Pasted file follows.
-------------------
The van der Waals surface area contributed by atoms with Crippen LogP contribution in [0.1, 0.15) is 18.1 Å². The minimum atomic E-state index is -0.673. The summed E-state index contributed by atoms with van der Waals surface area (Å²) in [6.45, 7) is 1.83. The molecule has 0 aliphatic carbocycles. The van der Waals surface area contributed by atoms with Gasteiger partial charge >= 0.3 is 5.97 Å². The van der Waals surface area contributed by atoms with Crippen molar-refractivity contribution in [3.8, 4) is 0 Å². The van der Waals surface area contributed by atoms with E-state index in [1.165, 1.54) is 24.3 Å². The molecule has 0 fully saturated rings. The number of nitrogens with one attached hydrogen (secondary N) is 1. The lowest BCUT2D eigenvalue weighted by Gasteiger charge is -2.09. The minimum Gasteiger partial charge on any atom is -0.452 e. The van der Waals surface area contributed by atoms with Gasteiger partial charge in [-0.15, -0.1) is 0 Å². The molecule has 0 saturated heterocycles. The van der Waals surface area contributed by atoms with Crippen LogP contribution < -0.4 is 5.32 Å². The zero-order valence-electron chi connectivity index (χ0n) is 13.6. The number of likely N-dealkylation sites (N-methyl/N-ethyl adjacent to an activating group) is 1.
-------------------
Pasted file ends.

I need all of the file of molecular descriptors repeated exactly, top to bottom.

The van der Waals surface area contributed by atoms with Crippen LogP contribution in [0.1, 0.15) is 18.1 Å². The minimum atomic E-state index is -0.673. The summed E-state index contributed by atoms with van der Waals surface area (Å²) in [6.45, 7) is 1.83. The molecule has 0 aliphatic carbocycles. The van der Waals surface area contributed by atoms with Gasteiger partial charge >= 0.3 is 5.97 Å². The van der Waals surface area contributed by atoms with Crippen molar-refractivity contribution in [3.8, 4) is 0 Å². The van der Waals surface area contributed by atoms with E-state index in [1.165, 1.54) is 24.3 Å². The molecule has 0 fully saturated rings. The number of nitrogens with one attached hydrogen (secondary N) is 1. The lowest BCUT2D eigenvalue weighted by Gasteiger charge is -2.09. The minimum Gasteiger partial charge on any atom is -0.452 e. The van der Waals surface area contributed by atoms with Gasteiger partial charge in [-0.15, -0.1) is 0 Å². The molecule has 0 saturated heterocycles. The van der Waals surface area contributed by atoms with Crippen LogP contribution < -0.4 is 5.32 Å². The zero-order valence-electron chi connectivity index (χ0n) is 13.6. The number of likely N-dealkylation sites (N-methyl/N-ethyl adjacent to an activating group) is 1.